It's no wonder some of our country’s allies and would-be allies, aghast at the arrogance and exclusivist zealotry that has characterized our U.S. Middle East foreign policy since 9/11--though the serious imbalance in U.S. Middle East foreign policy was evident long before that tragic day--are now investing in non-profit organizations at the local, state, and regional levels in cities across America in a desperate attempt to engage and educate Americans outside the Washington beltway through interfaith conversation and intercultural interaction. This is necessary because, in addition to ignoring interfaith and peace and social justice community events happening right under their noses here at home, mainstream media corporations also persistently fail to provide Americans with unbiased, accurate, substantive, and useful information about the world beyond our borders and the impact of our government’s policies and actions there.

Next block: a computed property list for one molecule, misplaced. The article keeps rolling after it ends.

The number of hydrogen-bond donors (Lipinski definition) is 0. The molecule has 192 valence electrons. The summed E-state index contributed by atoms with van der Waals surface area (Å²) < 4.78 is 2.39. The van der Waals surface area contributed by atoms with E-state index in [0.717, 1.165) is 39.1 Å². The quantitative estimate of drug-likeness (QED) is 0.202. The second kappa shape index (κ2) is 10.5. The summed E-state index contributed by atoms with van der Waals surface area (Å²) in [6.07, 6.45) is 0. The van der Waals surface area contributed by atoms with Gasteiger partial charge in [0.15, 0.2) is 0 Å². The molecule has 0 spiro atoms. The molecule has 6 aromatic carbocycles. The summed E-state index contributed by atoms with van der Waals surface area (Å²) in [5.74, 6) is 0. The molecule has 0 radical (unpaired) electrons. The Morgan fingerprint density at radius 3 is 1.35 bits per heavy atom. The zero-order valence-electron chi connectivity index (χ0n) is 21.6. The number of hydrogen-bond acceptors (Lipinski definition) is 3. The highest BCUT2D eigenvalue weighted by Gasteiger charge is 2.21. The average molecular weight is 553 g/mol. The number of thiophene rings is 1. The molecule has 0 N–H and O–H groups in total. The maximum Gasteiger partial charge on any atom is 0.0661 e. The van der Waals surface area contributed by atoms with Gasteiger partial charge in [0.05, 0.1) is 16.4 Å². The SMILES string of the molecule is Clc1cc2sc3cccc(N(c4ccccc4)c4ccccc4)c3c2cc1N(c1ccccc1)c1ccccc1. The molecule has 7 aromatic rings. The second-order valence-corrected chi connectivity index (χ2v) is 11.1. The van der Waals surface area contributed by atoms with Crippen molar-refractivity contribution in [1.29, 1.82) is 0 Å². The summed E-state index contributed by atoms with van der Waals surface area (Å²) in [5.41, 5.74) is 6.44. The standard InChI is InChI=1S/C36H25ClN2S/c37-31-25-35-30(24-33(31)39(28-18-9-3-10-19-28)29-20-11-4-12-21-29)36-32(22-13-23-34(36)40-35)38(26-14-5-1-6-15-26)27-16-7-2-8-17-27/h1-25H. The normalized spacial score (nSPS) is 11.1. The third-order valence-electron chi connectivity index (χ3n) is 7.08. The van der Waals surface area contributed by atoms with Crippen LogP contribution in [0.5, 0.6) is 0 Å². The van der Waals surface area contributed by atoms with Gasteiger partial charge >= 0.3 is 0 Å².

This reporter has covered dozens of local dinners, conferences, fairs, meetings, celebrations, and speeches with a focus on interfaith dialog and intercultural relations here in Iowa over the past several years, far more often than not as the only journalist in attendance, and that was the case at the IDC's annual Friendship and Dialog Dinner. As he so often does, Mayor Frank Cownie found time in his busy schedule to put in an appearance, but, just as at the more recent press conference announcing “A Pax on Both Our Houses,” reporters from the Des Moines Register and other local mainstream media news outlets who had been invited failed to appear.